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No time and no purpose in politicizing the EU vaccination strategy

by Sajida Channa, Giacomo Di Gregorio and Francesco Fermanelli

“I don’t think it can stand alone, because we need to increase capacity.

That is why we are now fortunate to start a partnership with Israel”

Danish Prime Minister Mette Frederiksen

Since the vaccine’s strategy put in place by the European Union is struggling, some Member States have decided not to remain aligned with the communitarian approach.
For instance, Austria and Denmark, tired of the delays over the EU vaccination campaign, have decided to cooperate with Israel in the production of vaccines of the second generation to tackle mutations of the coronavirus.
Nevertheless, these two countries followed the path already opened up by some other Member States, such as Hungary, Slovakia, Czech Republic, which bought vaccines not yet approved by the EMA. Thus, Austria and Denmark have become just the “peak” of the iceberg of the break away from Brussels’ strategy.

The European Strategy

Before coming to conclusions, it’s essential to understand how the European strategy has been organized. Indeed, the Commission and the Member States have commonly decided to run a centralized EU approach both in the procurement of vaccines and in the negotiation of advantageous deals with pharmaceutical companies. Therefore, they established ground rules over the practical modalities for the negotiations. It was created a steering board, co-chaired by the Commission and a participating Member State with experience in negotiations, to assist the institutions during the negotiations. Moreover, it was established that, for each negotiation, the Commission had to consult the Member States and ask for permission for further steps.
The strategy was presented in June 2020 by the Commission to secure supplies for all Member States including the smaller countries with lower negotiation skills.

EU vs the Member States: who is right?

The misalignment between the Member States and the Commission occurs when fierce criticisms are moved against Brussels’ strategy in the rollout of the vaccines by different countries in different areas. However, it is premature to speak about the EU’s vaccine strategy failure. Plus, there is the need for a better and deeper analysis.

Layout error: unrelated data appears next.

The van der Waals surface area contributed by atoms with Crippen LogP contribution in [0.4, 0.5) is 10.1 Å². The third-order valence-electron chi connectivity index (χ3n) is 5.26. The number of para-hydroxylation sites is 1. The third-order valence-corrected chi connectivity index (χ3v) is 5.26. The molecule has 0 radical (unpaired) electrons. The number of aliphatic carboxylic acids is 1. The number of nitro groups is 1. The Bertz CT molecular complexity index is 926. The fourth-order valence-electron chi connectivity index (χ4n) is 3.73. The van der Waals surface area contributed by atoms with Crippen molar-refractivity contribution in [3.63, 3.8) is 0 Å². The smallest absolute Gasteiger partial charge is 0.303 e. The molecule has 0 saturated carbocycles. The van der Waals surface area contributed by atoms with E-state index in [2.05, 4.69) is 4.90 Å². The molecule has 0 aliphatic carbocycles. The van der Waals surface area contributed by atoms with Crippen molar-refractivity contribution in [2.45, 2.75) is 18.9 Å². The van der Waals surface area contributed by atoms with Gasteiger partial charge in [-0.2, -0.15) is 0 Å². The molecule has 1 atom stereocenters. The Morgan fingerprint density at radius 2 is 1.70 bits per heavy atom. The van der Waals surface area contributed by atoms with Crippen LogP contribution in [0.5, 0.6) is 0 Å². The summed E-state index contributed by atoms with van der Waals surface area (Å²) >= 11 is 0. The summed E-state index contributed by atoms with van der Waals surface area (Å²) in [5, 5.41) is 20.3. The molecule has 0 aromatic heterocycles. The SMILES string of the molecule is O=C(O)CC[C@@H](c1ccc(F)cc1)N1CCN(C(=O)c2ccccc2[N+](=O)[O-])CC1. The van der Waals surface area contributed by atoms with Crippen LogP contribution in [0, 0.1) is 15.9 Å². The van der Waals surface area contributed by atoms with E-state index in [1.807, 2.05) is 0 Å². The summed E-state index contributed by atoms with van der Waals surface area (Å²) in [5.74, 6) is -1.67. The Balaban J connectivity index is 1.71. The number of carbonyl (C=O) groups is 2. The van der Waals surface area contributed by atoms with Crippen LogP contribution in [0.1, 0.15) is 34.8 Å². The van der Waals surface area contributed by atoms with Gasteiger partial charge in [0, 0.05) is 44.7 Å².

However, one cannot deny that mistakes have been made in the purchase of the vaccines. Even Ursula Von Der Leyen, the President of the Commission, admitted it. Yet she also said that the governments share part of the fault since they were consulted during the negotiation. At this point, it is easy to understand why the bureaucracy prevailed in the approach to vaccine contracts: just try to imagine what would have happened if the Commission would have negotiated without consulting all the Member States.

Delays in the negotiations

One of the main critics moved against the EU’s strategy regards the late purchase of the vaccines. The main reason behind the delay was that the Commission had to consider the different requests from all the 27 Member States. The EU could not afford hazards in the negotiations with the pharmaceutical companies.
For instance, because of the requests of some Member States, the Commission tried to contain the prices of the vaccines. Instead, other countries whose strategies have been defined as successful, such as the USA, UK, and Israel, have decided to proceed more boldly.
This was surely one of the biggest mistakes in the strategy. Moreover, trying to reduce the costs is not an advantage because the loss of revenue resulting from the failure to reopen economic activities has already minimized any savings obtained with the lower prices of vaccines. Anyway, the goal of the strategy was to make “solidarity” prevailing, since smaller European states could have not afforded high prices. The small states are the ones that praise the common strategy, without which it would have been impossible for them to vaccinate at the same rate as Germany or France.

The issue of AstraZeneca

Criticisms have also been moved against the decision made by the Commission to bet on the so-called “wrong horse“- the AstraZeneca vaccine -, which has shown problems in the delivery of the vaccines.
But it is important to remind that when the negotiations started, it was impossible to know which one was the “right horse”. While other countries have bet more on mRNA vaccines – risking more because it would have been the first attempt of mass vaccination with this type of vaccine -, the European Union decided to adopt a more cautious approach, relying, mainly but not only, on the Adenovirus vaccine developed by the Anglo-Swedish company. It is understandable if we consider that that vaccine was the cheaper option – even in terms of delivery – and that it is developed in the European Union. Moreover, relying too much on the Pfizer vaccine was arduous because some Member States thought that negotiations were pushed by Germany, which wanted to guarantee to the German business BioNTech (Pfizer vaccine producer) to make money.